It seems like it’s been a while since our last post. Perhaps because it’s been a while since our last post. What can I say. It’s not you, it’s me. Or rather it’s us. December is a pretty slow month on any law campus. Exams, exams and more exams. Even the most capable of bloggers would be hard-pressed to find something about which to blog. However, it’s a new year, a new decade, and time for a new post.
Last week, the 78 third-year students participating in our new third year completed their second of two skills immersions. As we noted in an earlier blog post, the first skills immersion was more litigation-oriented and, during this two week period, the students interviewed clients, negotiated, drafted motions, served motions, served responses to motions, argued motions, made opening statements, made closing statements, conducted direct examination, conducted cross-examination and even brought a case to trial (just to name few things). So much for easing into the school year.
This semester’s activities were no less challenging, but focused on skills associated with transactional practice. The skills were taught and exercised in the context of a simulated sale of a business, and the students prepared due diligence reports, interviewed and counseled clients, prepared term sheets, negotiated a deal, drafted in a contractual context, and managed the process of closing a deal. All negotiations and meetings were recorded for review and evaluation by a professor, as well as for review by the students.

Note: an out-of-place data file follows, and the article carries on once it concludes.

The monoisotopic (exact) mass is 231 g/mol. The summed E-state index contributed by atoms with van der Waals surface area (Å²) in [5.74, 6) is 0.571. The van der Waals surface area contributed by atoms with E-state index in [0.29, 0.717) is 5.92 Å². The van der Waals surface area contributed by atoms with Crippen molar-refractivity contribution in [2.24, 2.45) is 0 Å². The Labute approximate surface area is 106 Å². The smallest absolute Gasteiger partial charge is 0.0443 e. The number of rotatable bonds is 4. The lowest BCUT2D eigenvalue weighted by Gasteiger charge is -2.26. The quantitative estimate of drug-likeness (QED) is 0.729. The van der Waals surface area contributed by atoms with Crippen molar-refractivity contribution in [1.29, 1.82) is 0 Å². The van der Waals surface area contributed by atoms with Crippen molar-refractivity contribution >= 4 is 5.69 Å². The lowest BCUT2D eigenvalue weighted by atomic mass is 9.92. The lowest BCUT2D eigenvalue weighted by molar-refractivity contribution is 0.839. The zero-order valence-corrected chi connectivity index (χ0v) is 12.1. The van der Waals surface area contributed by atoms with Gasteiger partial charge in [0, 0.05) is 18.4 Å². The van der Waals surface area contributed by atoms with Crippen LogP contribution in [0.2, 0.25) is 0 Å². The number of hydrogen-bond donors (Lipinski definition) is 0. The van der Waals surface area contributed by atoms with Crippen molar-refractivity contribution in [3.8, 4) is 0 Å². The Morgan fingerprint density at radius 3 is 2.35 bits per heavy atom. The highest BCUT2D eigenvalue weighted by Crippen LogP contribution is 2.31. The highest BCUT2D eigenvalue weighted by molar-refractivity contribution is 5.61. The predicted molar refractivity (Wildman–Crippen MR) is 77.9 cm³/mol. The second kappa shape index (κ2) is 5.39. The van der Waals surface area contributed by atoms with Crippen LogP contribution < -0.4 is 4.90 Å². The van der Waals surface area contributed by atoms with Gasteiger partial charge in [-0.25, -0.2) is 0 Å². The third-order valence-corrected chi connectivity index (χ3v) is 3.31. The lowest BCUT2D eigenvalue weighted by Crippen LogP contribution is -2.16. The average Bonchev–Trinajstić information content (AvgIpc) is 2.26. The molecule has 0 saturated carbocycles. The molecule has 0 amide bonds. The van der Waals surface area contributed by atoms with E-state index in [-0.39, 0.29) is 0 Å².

Listen to our students’ reflections on the first skills immersion below (via our YouTube channel):
The skills immersions are only one part of the third year curricular reform at W&L Law. As part of our new third year, students also take four electives, three practicum-styled courses and one “real-client” experience (either a clinic or an externship). They also are required to do sixty-five hours of legal service and participate in a regular Professionalism program that investigates topics relevant to the practice of law. Last semester, the students together logged almost 1500 hours participating in law-related community service activities.
For more about the third year curricular reform, please feel free to consult our webpage for the new third year.